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April 28, 2002, Mt. Baker backcountry

WA Cascades West Slopes North (Mt Baker)
Posted by ema on 7/14/02 10:23am
We were four this Sunday, all male, middle-aged and in full-fledged denial of our various frailties. One of our party skied Pellastovas, which are intolerably-almost insultingly-scrawny skis, matched to low, flimsy and in other respects clearly inadequate footgear. Thankfully, the remainder of the party made rather more rational choices: big, heavy boards, some of which sported flames, driven by beefy bindings and huge, manly boots.

We chose a roundabout tour, beginning with a climb, descent and another climb to Lake Anne, then rambling up and down along the ridge which connects lake and "butte." It was along this ridge that a couple of civil, but undeniably energetic youngsters overtook us, socialized briefly, then left us gasping for breath in the vortex left by their passing. The descent from Lake Anne Butte featured 1700 feet of pretty good corn on slopes to 45 degrees; photographs were taken and smiles were widespread. I tried to blame my new bindings for a few minor technical imperfections in my own skiing, but it is almost certain that no one believed me.

My companions demonstrated a degree of healthy skepticism about things in general, but I was nonetheless able to convince them to break one of the cardinal rules of snow-sliding ("Never leave good snow in search of more good snow."). It is possible that I was unusually persuasive this day, or that their defensive common sense had been weakened by the bright sun, warm air, exquisite views and hero snow. In any case, they went for it, based on my promise that what I had in mind would offer snow identical to the wondrous stuff we had just skied, my assurances that descent would be in no way problematic, and my confident prediction that we'd be on our way down by 4:00. So instead of climbing back for another run we circled around, again climbed to Lake Anne, then ascended Shuksan Arm and began touring west along the rolling crest toward an area much beloved by lift-serviced skiers but not often visited by the likes of us. Unfortunately, a minor obstacle (in the form of an impassable ice cliff) forced a change in plans, and we retreated back to the east. A fortuitous slot in a giant cornice allowed us to squeeze onto a remnant piece of the White Salmon Glacier (this involved, however, a short traverse of a slope consisting of 50 degree reforming crust mixed with half-frozen avalanche debris), and down we went. The others mainly skied, while I blundered and blustered and spoke bad words to my bindings.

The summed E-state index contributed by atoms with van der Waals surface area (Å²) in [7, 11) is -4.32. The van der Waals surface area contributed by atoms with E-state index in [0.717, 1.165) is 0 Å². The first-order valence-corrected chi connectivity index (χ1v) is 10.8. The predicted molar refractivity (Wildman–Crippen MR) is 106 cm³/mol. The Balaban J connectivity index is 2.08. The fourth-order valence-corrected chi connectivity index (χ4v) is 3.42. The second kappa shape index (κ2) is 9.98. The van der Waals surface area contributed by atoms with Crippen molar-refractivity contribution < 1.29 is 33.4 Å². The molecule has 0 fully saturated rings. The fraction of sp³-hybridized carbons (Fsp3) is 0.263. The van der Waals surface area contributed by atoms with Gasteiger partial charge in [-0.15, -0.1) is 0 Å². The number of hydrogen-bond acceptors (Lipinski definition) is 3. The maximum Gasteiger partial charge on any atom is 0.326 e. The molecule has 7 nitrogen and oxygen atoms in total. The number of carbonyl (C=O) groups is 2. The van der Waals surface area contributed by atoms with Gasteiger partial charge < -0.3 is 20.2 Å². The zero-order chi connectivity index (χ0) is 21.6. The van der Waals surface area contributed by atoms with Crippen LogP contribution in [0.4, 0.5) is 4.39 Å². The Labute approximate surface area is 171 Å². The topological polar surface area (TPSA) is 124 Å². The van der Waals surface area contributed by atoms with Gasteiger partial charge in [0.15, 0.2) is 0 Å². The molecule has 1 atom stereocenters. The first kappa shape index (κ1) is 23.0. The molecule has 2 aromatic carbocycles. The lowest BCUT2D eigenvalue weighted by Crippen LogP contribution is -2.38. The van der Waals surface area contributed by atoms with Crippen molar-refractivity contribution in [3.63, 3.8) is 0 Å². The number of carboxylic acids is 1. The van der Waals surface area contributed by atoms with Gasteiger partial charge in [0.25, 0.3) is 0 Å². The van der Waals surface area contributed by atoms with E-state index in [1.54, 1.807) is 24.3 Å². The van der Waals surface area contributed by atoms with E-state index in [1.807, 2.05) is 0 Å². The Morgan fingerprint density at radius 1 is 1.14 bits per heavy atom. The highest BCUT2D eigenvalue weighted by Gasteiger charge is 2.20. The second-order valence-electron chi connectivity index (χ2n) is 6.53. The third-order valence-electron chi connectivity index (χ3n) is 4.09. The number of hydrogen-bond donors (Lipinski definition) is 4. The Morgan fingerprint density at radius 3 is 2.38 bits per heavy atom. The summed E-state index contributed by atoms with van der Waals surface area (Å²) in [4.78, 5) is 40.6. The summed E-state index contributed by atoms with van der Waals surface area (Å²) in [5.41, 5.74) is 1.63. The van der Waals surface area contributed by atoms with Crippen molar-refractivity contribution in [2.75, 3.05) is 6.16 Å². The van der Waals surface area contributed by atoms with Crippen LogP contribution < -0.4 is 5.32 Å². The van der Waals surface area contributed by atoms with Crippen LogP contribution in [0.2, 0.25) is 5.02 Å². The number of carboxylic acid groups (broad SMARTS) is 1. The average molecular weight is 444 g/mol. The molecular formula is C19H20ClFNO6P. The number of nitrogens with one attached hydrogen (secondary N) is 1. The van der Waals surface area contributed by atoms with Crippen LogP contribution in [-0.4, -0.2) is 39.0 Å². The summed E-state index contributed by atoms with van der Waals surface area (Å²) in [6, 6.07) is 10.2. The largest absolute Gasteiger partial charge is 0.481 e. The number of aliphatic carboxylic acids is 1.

At one point we dropped too low and had to climb again, but the skiing was mostly quite good: we were now below the narrow band of crust and skiing mainly fine corn on a firm base...with occasional pockets of mysteriously bottomless and wholly unconsolidated slush to keep us properly humble. By some combination of careful consideration, expert routefinding, and blindly following the tracks of others who'd traversed in from the ski area, we found our way eventually across Rumble Gully and into the deserted ski area. At the lower base lodge, instructors and patrol were hoisting beers to the last day of the season while worker drones stacked chairs and packed up espresso machines. Of course, this was just the bare beginning of what looks like several months of good spring skiing, with a couple of hundred inches of consolidated, high-water-content snowpack at 5000 feet. We saw no signs of major current instability, although there were a few minor sluffs on 45 degree slopes, and lots of pinwheels off ski cuts. Giant cornices are still present on the ridges, glide cracks are everywhere, and the patches of deeper slush were worrisome at times. I also noted the first of the tree pollen stuck to my bases, a sure sign of spring in the Cascades.

I can testify that Chilis (which I am using as placeholders) are indeed markedly inferior to Cobras: each new Chili required drastic tightening after a couple of hours' skiing, though at quite different times. They certainly offer less transfer of energy to the skis, and noticeably less control. On the other hand, I survived just fine on Chilis for a number of years (until one massive binding explosion early last fall), and these will continue to be of service while I wrassle with an unrelated problem involving my preferred Cobras. Your mileage, as is so often the case, may vary.



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2002-07-14 17:23:58